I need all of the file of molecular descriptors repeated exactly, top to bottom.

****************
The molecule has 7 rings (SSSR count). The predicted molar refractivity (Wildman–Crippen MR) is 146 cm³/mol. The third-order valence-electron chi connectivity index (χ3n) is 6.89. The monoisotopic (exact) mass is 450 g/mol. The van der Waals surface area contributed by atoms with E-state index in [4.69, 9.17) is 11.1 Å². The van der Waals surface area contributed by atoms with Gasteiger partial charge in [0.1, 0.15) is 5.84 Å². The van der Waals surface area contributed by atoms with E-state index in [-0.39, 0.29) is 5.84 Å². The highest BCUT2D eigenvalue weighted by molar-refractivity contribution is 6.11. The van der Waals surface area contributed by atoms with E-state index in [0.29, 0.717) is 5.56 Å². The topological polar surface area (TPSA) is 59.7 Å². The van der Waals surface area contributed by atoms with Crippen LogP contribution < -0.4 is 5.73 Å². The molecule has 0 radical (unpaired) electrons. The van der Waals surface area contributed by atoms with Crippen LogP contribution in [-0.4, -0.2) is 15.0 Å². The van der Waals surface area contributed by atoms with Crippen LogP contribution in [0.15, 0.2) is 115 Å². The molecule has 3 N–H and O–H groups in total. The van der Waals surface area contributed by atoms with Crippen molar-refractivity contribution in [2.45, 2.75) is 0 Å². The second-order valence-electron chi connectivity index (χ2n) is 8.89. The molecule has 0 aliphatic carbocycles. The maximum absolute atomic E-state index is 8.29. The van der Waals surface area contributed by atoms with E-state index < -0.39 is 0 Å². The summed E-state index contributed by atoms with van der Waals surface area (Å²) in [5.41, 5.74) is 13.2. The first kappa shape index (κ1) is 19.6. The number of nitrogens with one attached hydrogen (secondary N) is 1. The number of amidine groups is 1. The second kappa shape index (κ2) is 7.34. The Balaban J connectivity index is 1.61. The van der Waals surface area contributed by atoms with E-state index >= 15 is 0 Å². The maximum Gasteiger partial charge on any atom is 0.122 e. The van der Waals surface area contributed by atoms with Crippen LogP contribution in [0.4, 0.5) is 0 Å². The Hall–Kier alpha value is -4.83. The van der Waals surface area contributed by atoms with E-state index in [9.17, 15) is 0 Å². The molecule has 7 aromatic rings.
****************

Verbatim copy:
The molecule has 7 rings (SSSR count). The predicted molar refractivity (Wildman–Crippen MR) is 146 cm³/mol. The third-order valence-electron chi connectivity index (χ3n) is 6.89. The monoisotopic (exact) mass is 450 g/mol. The van der Waals surface area contributed by atoms with E-state index in [4.69, 9.17) is 11.1 Å². The van der Waals surface area contributed by atoms with Gasteiger partial charge in [0.1, 0.15) is 5.84 Å². The van der Waals surface area contributed by atoms with E-state index in [-0.39, 0.29) is 5.84 Å². The highest BCUT2D eigenvalue weighted by molar-refractivity contribution is 6.11. The van der Waals surface area contributed by atoms with E-state index in [0.29, 0.717) is 5.56 Å². The topological polar surface area (TPSA) is 59.7 Å². The van der Waals surface area contributed by atoms with Crippen LogP contribution < -0.4 is 5.73 Å². The molecule has 0 radical (unpaired) electrons. The van der Waals surface area contributed by atoms with Crippen LogP contribution in [-0.4, -0.2) is 15.0 Å². The van der Waals surface area contributed by atoms with Crippen LogP contribution in [0.15, 0.2) is 115 Å². The molecule has 3 N–H and O–H groups in total. The van der Waals surface area contributed by atoms with Crippen molar-refractivity contribution in [2.45, 2.75) is 0 Å². The second-order valence-electron chi connectivity index (χ2n) is 8.89. The molecule has 0 aliphatic carbocycles. The maximum absolute atomic E-state index is 8.29. The van der Waals surface area contributed by atoms with E-state index < -0.39 is 0 Å². The summed E-state index contributed by atoms with van der Waals surface area (Å²) in [5.41, 5.74) is 13.2. The first kappa shape index (κ1) is 19.6. The number of nitrogens with one attached hydrogen (secondary N) is 1. The number of amidine groups is 1. The second kappa shape index (κ2) is 7.34. The Balaban J connectivity index is 1.61. The van der Waals surface area contributed by atoms with E-state index >= 15 is 0 Å². The maximum Gasteiger partial charge on any atom is 0.122 e. The van der Waals surface area contributed by atoms with Crippen LogP contribution in [0.4, 0.5) is 0 Å². The Hall–Kier alpha value is -4.83. The van der Waals surface area contributed by atoms with E-state index in [9.17, 15) is 0 Å². The molecule has 7 aromatic rings.